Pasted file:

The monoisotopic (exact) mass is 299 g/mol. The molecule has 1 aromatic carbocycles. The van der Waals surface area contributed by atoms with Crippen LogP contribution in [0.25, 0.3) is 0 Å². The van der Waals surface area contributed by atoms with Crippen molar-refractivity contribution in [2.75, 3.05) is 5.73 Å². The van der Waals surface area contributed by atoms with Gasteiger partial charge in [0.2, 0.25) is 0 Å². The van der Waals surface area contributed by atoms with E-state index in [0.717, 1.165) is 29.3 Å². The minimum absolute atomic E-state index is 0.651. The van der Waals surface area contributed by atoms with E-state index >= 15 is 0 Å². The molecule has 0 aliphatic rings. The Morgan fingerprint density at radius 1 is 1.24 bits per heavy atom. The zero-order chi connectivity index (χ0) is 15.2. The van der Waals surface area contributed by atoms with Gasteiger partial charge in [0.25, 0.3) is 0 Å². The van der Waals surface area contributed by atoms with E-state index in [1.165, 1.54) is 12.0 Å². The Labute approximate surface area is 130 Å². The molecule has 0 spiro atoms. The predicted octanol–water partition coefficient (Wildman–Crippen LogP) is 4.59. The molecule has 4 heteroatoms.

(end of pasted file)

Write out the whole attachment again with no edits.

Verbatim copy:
The monoisotopic (exact) mass is 299 g/mol. The molecule has 1 aromatic carbocycles. The van der Waals surface area contributed by atoms with Crippen LogP contribution in [0.25, 0.3) is 0 Å². The van der Waals surface area contributed by atoms with Crippen molar-refractivity contribution in [2.75, 3.05) is 5.73 Å². The van der Waals surface area contributed by atoms with Gasteiger partial charge in [0.2, 0.25) is 0 Å². The van der Waals surface area contributed by atoms with E-state index in [0.717, 1.165) is 29.3 Å². The minimum absolute atomic E-state index is 0.651. The van der Waals surface area contributed by atoms with E-state index >= 15 is 0 Å². The molecule has 0 aliphatic rings. The Morgan fingerprint density at radius 1 is 1.24 bits per heavy atom. The zero-order chi connectivity index (χ0) is 15.2. The van der Waals surface area contributed by atoms with Gasteiger partial charge in [0.25, 0.3) is 0 Å². The van der Waals surface area contributed by atoms with E-state index in [1.165, 1.54) is 12.0 Å². The Labute approximate surface area is 130 Å². The molecule has 0 spiro atoms. The predicted octanol–water partition coefficient (Wildman–Crippen LogP) is 4.59. The molecule has 4 heteroatoms.